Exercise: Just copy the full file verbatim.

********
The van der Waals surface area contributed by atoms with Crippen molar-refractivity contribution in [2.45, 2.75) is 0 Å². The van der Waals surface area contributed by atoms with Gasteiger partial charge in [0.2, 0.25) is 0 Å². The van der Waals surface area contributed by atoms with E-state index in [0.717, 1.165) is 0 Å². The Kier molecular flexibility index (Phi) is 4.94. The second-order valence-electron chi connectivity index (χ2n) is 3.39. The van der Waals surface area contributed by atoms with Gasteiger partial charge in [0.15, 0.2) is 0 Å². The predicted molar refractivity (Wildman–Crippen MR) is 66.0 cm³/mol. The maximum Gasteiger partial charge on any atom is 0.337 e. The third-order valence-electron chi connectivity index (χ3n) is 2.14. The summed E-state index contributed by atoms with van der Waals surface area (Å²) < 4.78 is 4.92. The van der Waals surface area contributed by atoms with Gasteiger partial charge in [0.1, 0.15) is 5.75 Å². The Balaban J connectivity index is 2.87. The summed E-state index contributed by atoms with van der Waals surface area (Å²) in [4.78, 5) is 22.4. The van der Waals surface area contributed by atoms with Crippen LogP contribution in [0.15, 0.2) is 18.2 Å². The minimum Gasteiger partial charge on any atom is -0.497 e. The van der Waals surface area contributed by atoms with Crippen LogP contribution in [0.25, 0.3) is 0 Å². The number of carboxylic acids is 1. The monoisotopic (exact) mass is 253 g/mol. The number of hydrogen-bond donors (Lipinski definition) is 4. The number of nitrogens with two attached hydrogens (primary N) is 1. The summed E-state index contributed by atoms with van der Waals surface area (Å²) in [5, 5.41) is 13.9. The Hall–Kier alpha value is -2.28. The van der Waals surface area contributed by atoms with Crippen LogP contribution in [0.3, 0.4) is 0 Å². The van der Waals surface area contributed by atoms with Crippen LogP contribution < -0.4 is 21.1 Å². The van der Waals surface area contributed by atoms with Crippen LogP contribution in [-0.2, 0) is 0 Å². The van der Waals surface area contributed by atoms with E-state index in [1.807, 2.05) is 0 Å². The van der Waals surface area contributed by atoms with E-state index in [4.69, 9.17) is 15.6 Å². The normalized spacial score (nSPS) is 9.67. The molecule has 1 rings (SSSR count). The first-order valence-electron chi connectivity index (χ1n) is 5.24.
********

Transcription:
The van der Waals surface area contributed by atoms with Crippen molar-refractivity contribution in [2.45, 2.75) is 0 Å². The van der Waals surface area contributed by atoms with Gasteiger partial charge in [0.2, 0.25) is 0 Å². The van der Waals surface area contributed by atoms with E-state index in [0.717, 1.165) is 0 Å². The Kier molecular flexibility index (Phi) is 4.94. The second-order valence-electron chi connectivity index (χ2n) is 3.39. The van der Waals surface area contributed by atoms with Gasteiger partial charge in [0.15, 0.2) is 0 Å². The predicted molar refractivity (Wildman–Crippen MR) is 66.0 cm³/mol. The maximum Gasteiger partial charge on any atom is 0.337 e. The third-order valence-electron chi connectivity index (χ3n) is 2.14. The summed E-state index contributed by atoms with van der Waals surface area (Å²) < 4.78 is 4.92. The van der Waals surface area contributed by atoms with Gasteiger partial charge in [0.1, 0.15) is 5.75 Å². The Balaban J connectivity index is 2.87. The summed E-state index contributed by atoms with van der Waals surface area (Å²) in [4.78, 5) is 22.4. The van der Waals surface area contributed by atoms with Crippen LogP contribution in [0.15, 0.2) is 18.2 Å². The minimum Gasteiger partial charge on any atom is -0.497 e. The van der Waals surface area contributed by atoms with Crippen LogP contribution in [0.25, 0.3) is 0 Å². The number of carboxylic acids is 1. The monoisotopic (exact) mass is 253 g/mol. The number of hydrogen-bond donors (Lipinski definition) is 4. The number of nitrogens with two attached hydrogens (primary N) is 1. The summed E-state index contributed by atoms with van der Waals surface area (Å²) in [5, 5.41) is 13.9. The Hall–Kier alpha value is -2.28. The van der Waals surface area contributed by atoms with Crippen LogP contribution in [0.3, 0.4) is 0 Å². The van der Waals surface area contributed by atoms with Crippen LogP contribution < -0.4 is 21.1 Å². The van der Waals surface area contributed by atoms with Crippen LogP contribution in [-0.2, 0) is 0 Å². The van der Waals surface area contributed by atoms with E-state index in [1.807, 2.05) is 0 Å². The van der Waals surface area contributed by atoms with E-state index in [4.69, 9.17) is 15.6 Å². The normalized spacial score (nSPS) is 9.67. The molecule has 1 rings (SSSR count). The first-order valence-electron chi connectivity index (χ1n) is 5.24.